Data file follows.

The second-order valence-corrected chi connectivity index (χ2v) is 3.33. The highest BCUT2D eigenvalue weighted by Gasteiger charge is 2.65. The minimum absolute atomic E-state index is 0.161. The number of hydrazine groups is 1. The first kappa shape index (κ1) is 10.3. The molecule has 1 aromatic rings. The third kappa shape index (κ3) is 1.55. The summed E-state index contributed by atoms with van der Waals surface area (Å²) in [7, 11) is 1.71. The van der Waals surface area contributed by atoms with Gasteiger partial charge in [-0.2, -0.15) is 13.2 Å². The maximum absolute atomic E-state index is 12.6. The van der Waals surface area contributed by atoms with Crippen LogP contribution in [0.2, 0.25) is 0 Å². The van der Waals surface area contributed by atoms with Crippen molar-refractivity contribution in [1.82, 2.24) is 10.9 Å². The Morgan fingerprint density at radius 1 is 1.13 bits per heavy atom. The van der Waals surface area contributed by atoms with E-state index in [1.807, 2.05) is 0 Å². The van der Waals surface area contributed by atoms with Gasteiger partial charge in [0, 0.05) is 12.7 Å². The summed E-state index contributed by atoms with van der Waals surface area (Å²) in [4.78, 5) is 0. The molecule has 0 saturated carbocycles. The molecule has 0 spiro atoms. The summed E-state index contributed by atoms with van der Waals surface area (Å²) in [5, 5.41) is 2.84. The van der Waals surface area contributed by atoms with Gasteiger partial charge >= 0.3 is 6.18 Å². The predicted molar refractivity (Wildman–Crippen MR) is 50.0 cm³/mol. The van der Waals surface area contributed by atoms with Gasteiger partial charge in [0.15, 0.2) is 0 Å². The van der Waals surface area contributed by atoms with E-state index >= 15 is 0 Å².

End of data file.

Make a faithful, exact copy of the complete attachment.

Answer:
The second-order valence-corrected chi connectivity index (χ2v) is 3.33. The highest BCUT2D eigenvalue weighted by Gasteiger charge is 2.65. The minimum absolute atomic E-state index is 0.161. The number of hydrazine groups is 1. The first kappa shape index (κ1) is 10.3. The molecule has 1 aromatic rings. The third kappa shape index (κ3) is 1.55. The summed E-state index contributed by atoms with van der Waals surface area (Å²) in [7, 11) is 1.71. The van der Waals surface area contributed by atoms with Gasteiger partial charge in [-0.2, -0.15) is 13.2 Å². The maximum absolute atomic E-state index is 12.6. The van der Waals surface area contributed by atoms with Crippen LogP contribution in [0.2, 0.25) is 0 Å². The van der Waals surface area contributed by atoms with Crippen molar-refractivity contribution in [1.82, 2.24) is 10.9 Å². The Morgan fingerprint density at radius 1 is 1.13 bits per heavy atom. The van der Waals surface area contributed by atoms with E-state index in [1.807, 2.05) is 0 Å². The van der Waals surface area contributed by atoms with Gasteiger partial charge in [0, 0.05) is 12.7 Å². The summed E-state index contributed by atoms with van der Waals surface area (Å²) in [4.78, 5) is 0. The molecule has 0 saturated carbocycles. The molecule has 0 spiro atoms. The summed E-state index contributed by atoms with van der Waals surface area (Å²) in [5, 5.41) is 2.84. The van der Waals surface area contributed by atoms with Gasteiger partial charge >= 0.3 is 6.18 Å². The predicted molar refractivity (Wildman–Crippen MR) is 50.0 cm³/mol. The van der Waals surface area contributed by atoms with Gasteiger partial charge in [0.15, 0.2) is 0 Å². The van der Waals surface area contributed by atoms with E-state index >= 15 is 0 Å².